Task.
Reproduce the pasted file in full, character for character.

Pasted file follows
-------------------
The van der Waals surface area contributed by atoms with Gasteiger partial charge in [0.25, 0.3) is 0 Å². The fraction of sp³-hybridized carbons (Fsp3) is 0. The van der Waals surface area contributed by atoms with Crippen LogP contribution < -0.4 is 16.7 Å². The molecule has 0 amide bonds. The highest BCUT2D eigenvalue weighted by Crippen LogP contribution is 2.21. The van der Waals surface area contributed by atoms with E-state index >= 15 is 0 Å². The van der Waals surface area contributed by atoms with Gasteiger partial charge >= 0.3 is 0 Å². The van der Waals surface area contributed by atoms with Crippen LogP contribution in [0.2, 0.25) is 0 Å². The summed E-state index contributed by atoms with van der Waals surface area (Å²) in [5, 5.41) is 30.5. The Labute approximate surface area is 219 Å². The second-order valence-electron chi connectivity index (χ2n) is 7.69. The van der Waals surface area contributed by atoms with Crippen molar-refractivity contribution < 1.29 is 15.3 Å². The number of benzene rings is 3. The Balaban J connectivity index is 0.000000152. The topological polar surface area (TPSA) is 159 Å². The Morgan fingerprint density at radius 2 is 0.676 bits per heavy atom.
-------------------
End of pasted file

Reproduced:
The van der Waals surface area contributed by atoms with Gasteiger partial charge in [0.25, 0.3) is 0 Å². The fraction of sp³-hybridized carbons (Fsp3) is 0. The van der Waals surface area contributed by atoms with Crippen LogP contribution < -0.4 is 16.7 Å². The molecule has 0 amide bonds. The highest BCUT2D eigenvalue weighted by Crippen LogP contribution is 2.21. The van der Waals surface area contributed by atoms with E-state index >= 15 is 0 Å². The van der Waals surface area contributed by atoms with Gasteiger partial charge >= 0.3 is 0 Å². The van der Waals surface area contributed by atoms with Crippen LogP contribution in [0.2, 0.25) is 0 Å². The summed E-state index contributed by atoms with van der Waals surface area (Å²) in [5, 5.41) is 30.5. The Labute approximate surface area is 219 Å². The second-order valence-electron chi connectivity index (χ2n) is 7.69. The van der Waals surface area contributed by atoms with Crippen molar-refractivity contribution < 1.29 is 15.3 Å². The number of benzene rings is 3. The Balaban J connectivity index is 0.000000152. The topological polar surface area (TPSA) is 159 Å². The Morgan fingerprint density at radius 2 is 0.676 bits per heavy atom.